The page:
• Kobayashi, Nomizu "Foundations of differential geometry".

  • Klingenberg, Gromoll, Meyer, "Riemannische Geometrie im Grossen".

  • Helgason, "Differential geometry, Lie groups and symmetric spaces".

  • do Carmo, "Riemannian Geometry".

  • Bishop and Crittenden, "Geometry of manifolds".

  • de Rham, "Differentiable Manifolds".

  • Milnor "Topology from the differentiable viewpoint".

  • Guillemin and Pollack, "Differential Topology".

  • Hirsch, "Differential Topology".

  • Lee, "Differential manifolds".

  • Lee, "Topological manifolds".

  • Hatcher, "Algebraic Topology".

  • Massey, "A basic course in algebraic topology".

  • Eilenberg, Steenrod, "Foundations of Algebraic Topology".

  • Munkres, "Topology".

I stopped at that point.

It is quite clear (say, by looking at this list) that the standard definition is to require a manifold to have constant dimension. Of course, an author is free to give a nonstandard definition, but a responsible thing to do in this case is to state clearly that the given definition is nonstandard. I disagree with Tu's sentiment that

We must allow a manifold to have connected components of different dimensions because such an object occurs naturally.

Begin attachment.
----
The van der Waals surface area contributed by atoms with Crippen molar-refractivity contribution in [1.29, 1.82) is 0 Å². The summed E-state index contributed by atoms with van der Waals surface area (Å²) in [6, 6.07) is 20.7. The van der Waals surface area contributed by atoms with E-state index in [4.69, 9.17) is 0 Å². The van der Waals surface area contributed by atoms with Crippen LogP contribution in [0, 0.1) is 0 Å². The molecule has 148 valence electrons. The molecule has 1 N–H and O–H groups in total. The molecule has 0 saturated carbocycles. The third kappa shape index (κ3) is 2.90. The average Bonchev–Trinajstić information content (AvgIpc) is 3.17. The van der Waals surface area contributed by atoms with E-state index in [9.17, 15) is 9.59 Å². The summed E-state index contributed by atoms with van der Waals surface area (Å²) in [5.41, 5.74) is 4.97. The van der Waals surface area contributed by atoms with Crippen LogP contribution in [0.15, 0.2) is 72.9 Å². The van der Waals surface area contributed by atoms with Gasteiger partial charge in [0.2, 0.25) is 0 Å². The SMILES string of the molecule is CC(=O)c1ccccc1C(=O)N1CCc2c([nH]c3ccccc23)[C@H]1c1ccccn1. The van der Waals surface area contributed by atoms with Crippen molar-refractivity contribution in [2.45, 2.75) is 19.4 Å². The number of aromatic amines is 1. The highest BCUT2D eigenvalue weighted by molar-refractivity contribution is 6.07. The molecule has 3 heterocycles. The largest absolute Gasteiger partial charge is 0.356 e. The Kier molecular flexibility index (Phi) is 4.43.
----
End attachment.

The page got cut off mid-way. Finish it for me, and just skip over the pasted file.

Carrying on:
There are many things which occur naturally. For instance, quotient spaces of finite group actions on manifolds also occur naturally but nobody (as far as I know) calls them manifolds (instead, people call them V-manifolds, orbifolds, stacks...). In the example with the fixed-point set one can simply say that each connected component is a manifold.

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  • $\begingroup$ Kinda agree with "a responsible thing to do in this case is to state clearly that the given definition is nonstandard" or at least there is some responsibility here. As a beginner, I don't really care about the definition, but I really cared about the lack of 1. an explicit definition, 2. emphasis such as with... 3. ...examples of manifolds of non-uniform dimensions, in particular the inconsistency with Exercise 9.1, 4. statements of conventions like "From now on, 'manifold' means 'manifold with dimension' ". $\endgroup$ – user636532 Aug 9 at 1:06
  • $\begingroup$ "In the example with the fixed-point set one can simply say that each connected component is a manifold." Might we say the same about (some if not all) manifolds with boundary? I think one advantage of defining a manifold (without boundary) to have non-uniform dimension is to describe different unions of manifolds: A circle and an open disk could unite to a manifold with (non-empty) boundary, while a circle and a point could unite to a manifold with non-uniform dimension. $\endgroup$ – user636532 Aug 9 at 1:09